As well as keeping insulation penetrations to a minimum, the impact of thermal bridges is minimized by introducing thermal breaks, which are insulative elements that prevent any thermal energy from flowing through an assembly.

6. Maximizing solar gain effectiveness

Natural daylight provides a passive solar gain that essentially creates free heating to a Passive House building. That said, for others, they can become a liability when the existing internal heat gains are already significant and need management.

Passive house designers must work to optimize the use of the available passive solar gains in keeping with the climate, and consider orientation, layout, shading, and all other factors to determine how best to utilize this free commodity within the design.

According to Buttonwood, a Toronto Property Management Company, a large number of landlords are now deciding to invest in passive homes for these eco-friendly benefits which are also attracting more residents.

7. Adequate shading

The cooler months may benefit greatly from the solar gains coming from the outside. However, this direct heat energy must also be efficiently managed to equally suit the warmer seasons. A great solution for this is to introduce deciduous trees to the external landscape, as their full summer branches provide shade, while their bare winter branches allow more sunlight to flow into the building.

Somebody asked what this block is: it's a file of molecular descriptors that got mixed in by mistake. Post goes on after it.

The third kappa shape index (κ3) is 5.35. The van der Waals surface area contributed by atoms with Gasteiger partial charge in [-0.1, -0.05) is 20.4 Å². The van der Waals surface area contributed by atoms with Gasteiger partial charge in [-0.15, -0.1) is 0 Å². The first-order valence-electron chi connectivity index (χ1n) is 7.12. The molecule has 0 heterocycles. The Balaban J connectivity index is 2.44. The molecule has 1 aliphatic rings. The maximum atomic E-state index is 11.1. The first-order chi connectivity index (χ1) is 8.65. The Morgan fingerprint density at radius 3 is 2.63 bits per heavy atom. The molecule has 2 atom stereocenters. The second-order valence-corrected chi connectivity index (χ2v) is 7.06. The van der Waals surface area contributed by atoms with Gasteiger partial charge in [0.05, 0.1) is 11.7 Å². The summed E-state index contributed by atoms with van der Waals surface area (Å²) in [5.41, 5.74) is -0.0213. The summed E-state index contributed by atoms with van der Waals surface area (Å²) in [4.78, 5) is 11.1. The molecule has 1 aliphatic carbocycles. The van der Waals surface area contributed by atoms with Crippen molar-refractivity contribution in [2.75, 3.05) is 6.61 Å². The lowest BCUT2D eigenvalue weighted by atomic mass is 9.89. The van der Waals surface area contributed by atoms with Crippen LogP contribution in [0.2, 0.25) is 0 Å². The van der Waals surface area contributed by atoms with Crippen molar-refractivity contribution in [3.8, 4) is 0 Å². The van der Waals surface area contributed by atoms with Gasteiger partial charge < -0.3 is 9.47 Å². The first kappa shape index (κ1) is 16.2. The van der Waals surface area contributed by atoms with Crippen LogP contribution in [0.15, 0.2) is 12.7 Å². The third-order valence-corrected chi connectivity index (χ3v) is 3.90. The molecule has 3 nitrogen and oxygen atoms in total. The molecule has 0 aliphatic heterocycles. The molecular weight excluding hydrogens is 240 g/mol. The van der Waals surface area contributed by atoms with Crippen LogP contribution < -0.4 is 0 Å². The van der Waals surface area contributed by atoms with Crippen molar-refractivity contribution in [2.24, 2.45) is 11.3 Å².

Other design elements include window screens and shades, as well as retractable overhangs. They can also assist in controlling the direct solar energy exposure seasonally.

8. Efficient heating and distribution of water

The first step is to make sure Passive House design has successfully reduced heating/cooling related-energy consumption. The next culprit to focus on is the heating and distribution of domestic water. By installing an ultra-efficient water heater and making the distribution lines well insulated, smaller, and, where possible, shorter, it is possible to minimize the energy consumption in keeping with the goal of a Passive House design.

9. Building form and orientation

How easy or difficult it will be to achieve a successful Passive House design? This will depend largely upon the initial fundamental decisions around the proposed building’s form and orientation.

The orientation of the building is also a highly important matter. It has a high impact on the optimization of solar gains for optimal energy performance. Additionally, the more simple the overall form of the building, the easier it will be to ensure continuous insulations. It also helps to minimize thermal bridge interruptions.

10. Managing moisture

Different climates will alter the way that heat and moisture behave within building designs. Therefore, passive house designers must understand how to create plans that best manage these relationships. They need this to avoid the risks of water intrusions and condensation build-up.

Final thoughts

The principles of Passive House design allow for a careful balance between different factors.  These factors include occupant use, heat emissions, and climate, etc. Such balance helps to optimize the energy efficiency of the building.

When successfully carried out, a Passive House should successfully keep the interior at a consistently comfortable temperature year-round. With a little-to-no requirement, it also minimizes any additional heating or cooling. Additionally, the continuous ventilation creates a superior 24/7 indoor air quality. As a result, the long-term comfort, health, and energy efficiency benefits to Passive House design are significant